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Thesis Defense - Gruteser

Privacy for Location-Based Queries Through Automatic Resolution Control
Computer Science PhD Candidate

Location-based queries are network services that provide users with local information based on their current geographic locations. For example, these services could list nearby restaurants and help users navigate unknown areas. However, these services cause privacy concerns, because they require that users transmit their current positions to an external service provider. Location information collected from GPS or wireless LAN can be so precise that, even if the user issues a query without explicit user identification, an adversary can learn the user's identity by linking the position to publicly available, identified location records. Simply coarsening location information, for example to zip codes, may unnecessarily degrade service quality.

I propose location privacy mechanisms that address this tradeoff between privacy and service quality. For a given population density around a user, automatic resolution control identifies the highest resolution of location information that still preserves a specified degree of anonymity. I present a Linux-based prototype that monitors the density of wireless LAN users and adjusts the resolution of queries so that the query could have originated from other nearby users. The system also changes the network interface identifier to hide a user's movements between different network access points. Simulations and experimental results show that the system preserves privacy while achieving resolutions useful for many services.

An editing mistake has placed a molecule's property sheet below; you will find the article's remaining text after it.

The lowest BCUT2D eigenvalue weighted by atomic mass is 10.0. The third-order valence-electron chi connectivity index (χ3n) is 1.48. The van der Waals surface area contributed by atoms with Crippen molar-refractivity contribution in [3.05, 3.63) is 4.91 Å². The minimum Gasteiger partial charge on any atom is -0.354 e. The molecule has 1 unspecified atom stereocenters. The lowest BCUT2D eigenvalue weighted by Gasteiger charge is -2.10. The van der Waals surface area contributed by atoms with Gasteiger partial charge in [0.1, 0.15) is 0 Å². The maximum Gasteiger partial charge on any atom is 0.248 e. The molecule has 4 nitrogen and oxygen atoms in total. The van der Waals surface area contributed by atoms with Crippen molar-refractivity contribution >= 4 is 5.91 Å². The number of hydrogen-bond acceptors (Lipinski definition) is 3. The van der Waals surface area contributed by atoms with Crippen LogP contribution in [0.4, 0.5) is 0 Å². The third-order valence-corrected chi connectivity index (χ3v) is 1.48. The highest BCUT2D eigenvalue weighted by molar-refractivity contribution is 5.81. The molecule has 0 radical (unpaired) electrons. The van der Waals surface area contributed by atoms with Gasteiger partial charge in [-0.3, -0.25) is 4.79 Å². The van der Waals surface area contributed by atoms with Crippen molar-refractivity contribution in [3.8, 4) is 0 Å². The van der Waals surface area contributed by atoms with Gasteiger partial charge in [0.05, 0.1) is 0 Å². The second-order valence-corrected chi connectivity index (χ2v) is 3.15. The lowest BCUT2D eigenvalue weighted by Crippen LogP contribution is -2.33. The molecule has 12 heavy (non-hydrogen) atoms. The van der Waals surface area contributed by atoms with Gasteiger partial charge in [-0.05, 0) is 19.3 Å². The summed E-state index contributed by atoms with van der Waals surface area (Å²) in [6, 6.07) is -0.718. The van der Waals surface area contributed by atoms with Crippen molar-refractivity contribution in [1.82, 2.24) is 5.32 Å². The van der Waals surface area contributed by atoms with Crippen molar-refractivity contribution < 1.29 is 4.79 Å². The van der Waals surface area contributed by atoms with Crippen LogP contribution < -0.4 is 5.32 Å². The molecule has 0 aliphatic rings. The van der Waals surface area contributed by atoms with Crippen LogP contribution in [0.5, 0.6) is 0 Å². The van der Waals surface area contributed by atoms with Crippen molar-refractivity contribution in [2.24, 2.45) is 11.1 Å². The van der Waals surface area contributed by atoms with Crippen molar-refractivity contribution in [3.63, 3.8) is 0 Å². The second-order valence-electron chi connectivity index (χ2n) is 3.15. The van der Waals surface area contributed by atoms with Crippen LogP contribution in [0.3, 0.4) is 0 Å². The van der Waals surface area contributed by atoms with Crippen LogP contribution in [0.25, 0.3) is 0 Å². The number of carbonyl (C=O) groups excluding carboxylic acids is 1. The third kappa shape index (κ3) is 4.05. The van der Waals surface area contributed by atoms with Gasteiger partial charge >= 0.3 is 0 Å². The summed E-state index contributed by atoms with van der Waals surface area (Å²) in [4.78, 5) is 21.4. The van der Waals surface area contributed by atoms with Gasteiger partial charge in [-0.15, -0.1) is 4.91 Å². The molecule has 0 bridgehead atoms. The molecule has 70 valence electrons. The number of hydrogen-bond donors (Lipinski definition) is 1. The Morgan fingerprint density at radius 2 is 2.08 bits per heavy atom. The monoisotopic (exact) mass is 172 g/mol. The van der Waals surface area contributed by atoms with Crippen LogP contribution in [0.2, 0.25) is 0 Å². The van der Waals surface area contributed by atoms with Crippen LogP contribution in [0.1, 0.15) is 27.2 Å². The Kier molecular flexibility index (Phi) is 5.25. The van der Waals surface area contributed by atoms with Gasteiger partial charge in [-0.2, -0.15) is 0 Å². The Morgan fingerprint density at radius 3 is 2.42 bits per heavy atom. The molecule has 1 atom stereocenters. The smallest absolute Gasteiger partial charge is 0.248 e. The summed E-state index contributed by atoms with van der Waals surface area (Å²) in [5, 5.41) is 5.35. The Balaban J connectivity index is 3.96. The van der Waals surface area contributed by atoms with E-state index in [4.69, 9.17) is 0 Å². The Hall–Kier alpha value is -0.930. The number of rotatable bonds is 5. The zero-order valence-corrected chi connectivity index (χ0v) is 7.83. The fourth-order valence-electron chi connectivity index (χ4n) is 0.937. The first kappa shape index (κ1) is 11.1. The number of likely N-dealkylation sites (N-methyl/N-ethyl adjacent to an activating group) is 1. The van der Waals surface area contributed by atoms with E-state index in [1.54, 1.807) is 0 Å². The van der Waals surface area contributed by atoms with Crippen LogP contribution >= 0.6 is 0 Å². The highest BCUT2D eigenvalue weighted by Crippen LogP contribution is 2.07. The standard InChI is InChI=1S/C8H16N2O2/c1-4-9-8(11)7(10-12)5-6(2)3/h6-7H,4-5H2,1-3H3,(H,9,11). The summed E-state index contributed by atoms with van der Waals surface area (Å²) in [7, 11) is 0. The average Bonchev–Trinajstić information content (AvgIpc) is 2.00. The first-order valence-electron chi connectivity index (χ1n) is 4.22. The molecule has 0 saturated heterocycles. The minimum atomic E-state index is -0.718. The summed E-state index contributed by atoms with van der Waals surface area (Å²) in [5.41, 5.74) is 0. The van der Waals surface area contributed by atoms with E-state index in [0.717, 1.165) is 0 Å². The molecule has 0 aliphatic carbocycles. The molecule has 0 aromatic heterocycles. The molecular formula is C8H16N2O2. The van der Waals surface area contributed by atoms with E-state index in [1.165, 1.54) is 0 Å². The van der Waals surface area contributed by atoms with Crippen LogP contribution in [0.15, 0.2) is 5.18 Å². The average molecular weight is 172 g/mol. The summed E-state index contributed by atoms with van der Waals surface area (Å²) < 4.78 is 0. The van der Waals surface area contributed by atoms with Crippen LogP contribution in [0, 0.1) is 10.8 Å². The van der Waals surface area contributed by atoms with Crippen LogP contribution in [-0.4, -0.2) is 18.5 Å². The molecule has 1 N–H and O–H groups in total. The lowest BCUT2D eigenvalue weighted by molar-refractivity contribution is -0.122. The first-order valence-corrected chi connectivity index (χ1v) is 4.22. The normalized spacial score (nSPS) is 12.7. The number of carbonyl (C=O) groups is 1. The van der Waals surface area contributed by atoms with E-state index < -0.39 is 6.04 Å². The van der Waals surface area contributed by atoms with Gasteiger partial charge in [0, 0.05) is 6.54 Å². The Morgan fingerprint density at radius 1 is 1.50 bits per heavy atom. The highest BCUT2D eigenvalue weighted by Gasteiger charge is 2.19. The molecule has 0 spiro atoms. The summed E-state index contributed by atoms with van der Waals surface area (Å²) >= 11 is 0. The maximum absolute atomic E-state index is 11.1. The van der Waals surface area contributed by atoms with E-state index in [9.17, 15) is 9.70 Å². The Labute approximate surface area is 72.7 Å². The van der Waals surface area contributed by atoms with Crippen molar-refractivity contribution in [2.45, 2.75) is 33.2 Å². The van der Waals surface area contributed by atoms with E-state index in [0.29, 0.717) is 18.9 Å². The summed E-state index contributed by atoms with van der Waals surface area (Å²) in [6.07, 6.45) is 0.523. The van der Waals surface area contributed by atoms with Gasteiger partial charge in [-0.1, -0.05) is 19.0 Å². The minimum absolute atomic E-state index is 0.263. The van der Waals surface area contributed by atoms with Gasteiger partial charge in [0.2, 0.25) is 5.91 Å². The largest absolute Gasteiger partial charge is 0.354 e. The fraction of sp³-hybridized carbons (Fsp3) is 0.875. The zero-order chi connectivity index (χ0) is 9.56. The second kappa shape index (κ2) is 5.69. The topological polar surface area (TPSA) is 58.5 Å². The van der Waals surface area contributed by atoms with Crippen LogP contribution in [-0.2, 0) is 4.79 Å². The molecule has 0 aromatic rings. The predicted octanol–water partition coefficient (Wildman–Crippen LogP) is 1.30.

Committee: Dirk Grunwald, Associate Professor (Chair)
John Black, Assistant Professor
Richard Han, Assistant Professor
Gary Nutt, Professor
Scott Leutenegger, University of Denver
Department of Computer Science
University of Colorado Boulder
Boulder, CO 80309-0430 USA
May 5, 2012 (14:20)